With one exception I never saw the vacuum readings rise much. That was when I took on a load of very dirty fuel and headed out into rough weather. Then the duplex set up saved my bacon. That and a lot of spare elements aboard.
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Thanks everyone for the great insights. I won't worry about the vacuum being at zero. I will check today but I think the tanks are at least partially above the filter. I do have the filters on a maintenance list but after going through 1900 gallons this summer with the same filter I was suspicious something was wrong.
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Old 09-27-2023, 02:19 PM   #14
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I have the same unit as the OP, and on mine the guage doesn't have a drag indicator.

Vacuum is going to be highly dependant on fuel flow rate. There is little to be gained in checking when there is no load on the engine.

My strategy is to run up to maximum cruise speed for an hour or so every 100 hours or so. When I'm doing that I do a series of checks - engine and exhaust temps, vacuum, leaks, etc. I'll also switch between filters to test each one individually. This is also a good test of the impeller and cooling system.

My normal cruise is at about 25% of that load, so my thought is that issues are going to show up during my test rather than out of the blue.
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Old 09-28-2023, 10:21 AM   #15
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What the gauge is measuring is how much suction is required to pull the fuel through the filters. Zero suction means no blockages in the filter, so that's the ideal. The fact that the gauge measures some, or increasing suction doesn't mean the filter HAS to be changed. It just means the fuel pump is pulling harder to get the fuel required for combustion, and this can mean the filters are clogging, or that the pump is trying to pull more fuel through the filter than the flow rating of the filter, whether that flow is needed for combustion or not. The excess is simply returned to the tank, and since different engines pull return different amounts, you can't make a generalized conclusion about what value of suction above zero is ok, or not ok. The only time you really know the filters are clogging is when rpms drop when running. Otherwise, you might run happily for a year without issue, even though the gauge shows some back pressure.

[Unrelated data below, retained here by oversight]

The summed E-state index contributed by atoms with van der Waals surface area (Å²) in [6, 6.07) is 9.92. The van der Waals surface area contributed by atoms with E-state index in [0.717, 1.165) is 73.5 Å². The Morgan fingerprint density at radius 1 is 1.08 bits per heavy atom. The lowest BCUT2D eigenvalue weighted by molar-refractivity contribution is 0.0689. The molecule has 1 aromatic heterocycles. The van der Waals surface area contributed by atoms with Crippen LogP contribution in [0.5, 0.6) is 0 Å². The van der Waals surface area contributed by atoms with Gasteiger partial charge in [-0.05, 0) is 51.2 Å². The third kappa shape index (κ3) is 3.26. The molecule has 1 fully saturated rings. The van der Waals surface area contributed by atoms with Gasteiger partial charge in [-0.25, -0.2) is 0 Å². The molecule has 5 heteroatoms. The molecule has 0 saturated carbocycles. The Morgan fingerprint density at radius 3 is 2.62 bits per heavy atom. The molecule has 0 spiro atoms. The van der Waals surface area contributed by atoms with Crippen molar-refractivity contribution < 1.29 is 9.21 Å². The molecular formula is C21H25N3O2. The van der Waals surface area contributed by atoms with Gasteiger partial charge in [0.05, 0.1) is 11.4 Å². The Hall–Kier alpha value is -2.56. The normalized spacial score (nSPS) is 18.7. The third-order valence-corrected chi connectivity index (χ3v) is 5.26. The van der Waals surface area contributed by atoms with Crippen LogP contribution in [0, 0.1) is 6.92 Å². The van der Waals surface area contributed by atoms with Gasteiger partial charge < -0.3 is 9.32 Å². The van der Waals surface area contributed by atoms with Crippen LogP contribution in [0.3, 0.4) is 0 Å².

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Old 09-28-2023, 12:38 PM   #16
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Further to Delfin's comment: "The only time you really know the filters are clogging is when rpms drop when running".

With clean/new filters, run your engine under load at cruise speed, partially close off the fuel supply valve prior to the filters/vacuum gauge. Listen for rpm reduction/rough running and watch the vacuum gauge. The vacuum gauge reading will tell you when the engine is struggling to pull enough fuel. Open the valve, monitor.

For WESTERLY with a Cummins 220B, 10" of vacuum is max. 49 year old steel tanks with half-bowl sumps drained monthly, and clean added fuel.

When the vacuum gauge reads 3" vacuum at cruise rpm's (equals 6" vacuum at full load rpms), or every 4 years, switch to a clean filter. Over the past 26 years) only once had to go to a new filter based on vacuum (and that was a 2 year interval).
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Old 09-28-2023, 03:15 PM   #17
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My understanding is that most engines will run with up to 7" on the vacuum gauge, and the filter should be changed at 3".
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Old 09-29-2023, 07:29 PM   #18
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Quote:
Originally Posted by Delfin View Post
What the gauge is measuring is how much suction is required to pull the fuel through the filters.
But also, the hydrostatic head between the gage and tank or engine. On my sailboat, with the filters about 5' above the tank and engine, it will read 3" vacuum with the engine shut off which is about right for a 5' column of diesel. The engine doesn't see this as the pressure is regained on the fall back to the engine. But it is a real vacuum at the filters.
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Old 09-30-2023, 11:21 PM   #19
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Racor filter elements last much longer with clear fuel than most yacht owners realize. But it's cheap insurance to change early.
I change mine at 7"hg.That is usually near 500 hours. With 2 Detroits that cycle 70+ gallons an hour, that's about 35,000 gallons thru the filter. But I'm careful where I buy my fuel and I use a good fuel conditioner so I don't have organisms growing in my tank. And I run 2 micron filters so the fuel stays clean. Also clean fuel makes the injectors last longer between rebuilds. I haven't changed an injector in 12 years.
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Old 10-01-2023, 10:45 AM   #20
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Well this is the education I was looking for, thanks everyone. I think I will try limiting the fuel supply to see if I get a vacuum reading on the gauges sometime in the future.

My thought was, if I am monitoring a gauge I want it to read something, that's why I thought something wasn't right initially. I was also expecting that changes were needed much more frequently than they are.